The recent judgement by the Miami-Dade Circuit Court declares that the popular digital currency, Bitcoin can’t be considered as money. The decision made by Judge Teresa Mary Pooler exonerates Michell Espinoza from the charges of illegally selling virtual currency and money laundering.
Michell Espinoza, the defendant in the case was arrested by the police as a result of an undercover operation. He was caught while attempting to sell $1500 worth of Bitcoin to undercover officers who informed him that they wanted the digital currency to procure stolen credit card information.
Michell Espinoza and his associate Pascal Reid were arrested while making an exchange and charged with laundering and illegal selling of digital currency. Pascal Reid was sentenced to probation after he pleaded guilty. Michell Espinoza went to trial with the lawyers Prieto and Rene Palomino representing him, says the reports on a local news publication.
The criminal charges brought about by the police department was thrown out by the Judge earlier today after concluding that Bitcoin doesn’t qualify as money. The proceeding involved testimonies and witnesses from both prosecution and the defense. Charles Evans, a Barry University economics professor was one of the expert witnesses who explained to the court about Bitcoin and how it doesn’t qualify as money. He is said to have received $3000 in Bitcoin to provide the testimony.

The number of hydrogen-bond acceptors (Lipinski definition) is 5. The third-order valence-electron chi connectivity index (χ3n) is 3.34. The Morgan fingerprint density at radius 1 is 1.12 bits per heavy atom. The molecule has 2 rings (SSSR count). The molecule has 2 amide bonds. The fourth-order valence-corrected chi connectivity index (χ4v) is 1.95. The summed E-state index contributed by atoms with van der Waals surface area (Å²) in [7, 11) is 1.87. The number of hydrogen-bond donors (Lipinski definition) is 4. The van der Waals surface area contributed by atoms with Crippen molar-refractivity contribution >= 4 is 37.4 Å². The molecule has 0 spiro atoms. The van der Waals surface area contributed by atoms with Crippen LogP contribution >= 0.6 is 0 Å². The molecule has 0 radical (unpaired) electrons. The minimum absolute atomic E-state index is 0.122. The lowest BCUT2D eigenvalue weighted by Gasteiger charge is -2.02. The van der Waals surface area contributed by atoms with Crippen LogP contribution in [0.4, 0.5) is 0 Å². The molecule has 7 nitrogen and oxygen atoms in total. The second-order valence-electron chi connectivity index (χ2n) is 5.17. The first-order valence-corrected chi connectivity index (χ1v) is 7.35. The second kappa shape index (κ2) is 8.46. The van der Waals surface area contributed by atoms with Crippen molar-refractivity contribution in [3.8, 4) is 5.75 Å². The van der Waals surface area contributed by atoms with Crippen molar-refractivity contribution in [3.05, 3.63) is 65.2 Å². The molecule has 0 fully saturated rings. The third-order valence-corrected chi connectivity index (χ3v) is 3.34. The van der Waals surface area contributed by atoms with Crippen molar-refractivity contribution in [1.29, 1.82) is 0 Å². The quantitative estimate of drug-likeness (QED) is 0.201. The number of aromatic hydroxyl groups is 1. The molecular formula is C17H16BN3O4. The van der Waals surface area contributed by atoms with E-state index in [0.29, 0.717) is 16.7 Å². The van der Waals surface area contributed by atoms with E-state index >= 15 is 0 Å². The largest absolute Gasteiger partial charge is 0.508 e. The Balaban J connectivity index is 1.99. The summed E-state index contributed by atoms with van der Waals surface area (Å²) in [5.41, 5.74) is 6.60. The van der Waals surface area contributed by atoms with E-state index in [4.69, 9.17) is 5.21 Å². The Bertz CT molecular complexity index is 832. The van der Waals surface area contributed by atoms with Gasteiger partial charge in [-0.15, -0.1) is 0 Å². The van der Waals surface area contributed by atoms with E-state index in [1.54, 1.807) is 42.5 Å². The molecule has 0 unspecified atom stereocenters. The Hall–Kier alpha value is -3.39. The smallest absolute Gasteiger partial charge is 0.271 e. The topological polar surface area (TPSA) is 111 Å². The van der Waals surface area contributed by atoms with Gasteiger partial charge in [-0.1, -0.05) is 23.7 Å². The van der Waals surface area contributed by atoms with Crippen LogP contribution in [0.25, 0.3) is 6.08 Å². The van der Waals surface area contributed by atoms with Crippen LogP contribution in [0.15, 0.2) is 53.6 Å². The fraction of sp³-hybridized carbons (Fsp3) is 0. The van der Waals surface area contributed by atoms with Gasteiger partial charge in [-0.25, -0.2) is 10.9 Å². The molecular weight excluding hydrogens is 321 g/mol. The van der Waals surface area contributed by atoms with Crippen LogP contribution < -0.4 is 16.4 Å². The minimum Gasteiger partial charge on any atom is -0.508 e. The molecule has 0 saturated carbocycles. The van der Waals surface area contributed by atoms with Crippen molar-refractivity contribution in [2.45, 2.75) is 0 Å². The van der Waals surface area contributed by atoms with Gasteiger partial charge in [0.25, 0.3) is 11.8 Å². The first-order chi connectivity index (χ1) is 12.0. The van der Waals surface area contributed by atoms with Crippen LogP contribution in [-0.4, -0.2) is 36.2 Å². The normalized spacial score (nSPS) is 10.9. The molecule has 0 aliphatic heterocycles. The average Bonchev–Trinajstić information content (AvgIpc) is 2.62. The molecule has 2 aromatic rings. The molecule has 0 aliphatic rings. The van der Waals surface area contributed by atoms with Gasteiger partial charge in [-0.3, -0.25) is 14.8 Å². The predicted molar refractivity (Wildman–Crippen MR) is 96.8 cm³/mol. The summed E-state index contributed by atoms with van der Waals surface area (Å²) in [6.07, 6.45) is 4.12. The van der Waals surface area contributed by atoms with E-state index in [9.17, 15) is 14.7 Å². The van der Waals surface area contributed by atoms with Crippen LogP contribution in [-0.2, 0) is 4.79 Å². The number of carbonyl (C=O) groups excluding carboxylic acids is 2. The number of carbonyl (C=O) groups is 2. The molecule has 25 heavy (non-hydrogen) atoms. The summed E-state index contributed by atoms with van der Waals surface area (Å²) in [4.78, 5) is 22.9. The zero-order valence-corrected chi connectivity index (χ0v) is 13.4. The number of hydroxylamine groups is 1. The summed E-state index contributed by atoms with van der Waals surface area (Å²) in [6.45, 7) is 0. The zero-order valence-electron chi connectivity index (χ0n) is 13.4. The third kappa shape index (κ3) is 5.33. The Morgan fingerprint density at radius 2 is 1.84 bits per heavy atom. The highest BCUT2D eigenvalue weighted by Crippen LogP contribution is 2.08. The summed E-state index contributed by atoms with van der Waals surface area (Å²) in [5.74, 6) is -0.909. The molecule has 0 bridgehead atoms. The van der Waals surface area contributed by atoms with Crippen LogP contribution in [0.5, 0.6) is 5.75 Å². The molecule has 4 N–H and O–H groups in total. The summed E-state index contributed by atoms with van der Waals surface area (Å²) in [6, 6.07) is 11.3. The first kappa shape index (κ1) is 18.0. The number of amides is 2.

Charles is said to have explained Bitcoin by saying,
“Basically, it’s poker chips that people are willing to buy from you,”
Charles also claims that he has been involved with virtual currencies since they first made an appearance early in the 1990s until Bitcoin and other digital currencies. He is also involved in a non-profit called Conscious Entrepreneurship Foundation which helps small businesses in developing nations.
In the ruling, Judge Teresa Mary Pooler mentions that Bitcoin is not backed by any government or bank and it is not a tangible wealth that can be hidden under a mattress like cash and gold bars. Bitcoin still has a long way to go before it can be considered as an equivalent of money. The money laundering law according to Florida statute is too vague to be applied to Bitcoin.
The prosecution of Michell Espinoza has been one of the most closely followed cases by those in digital currency and financial sector as it could potentially pave the way for new legislations. The present outcome of the case may set a legal precedent which maybe use referred to in the future cases involving illegal Bitcoin trading.
Ref: Miami Herald | Image: Shutterstock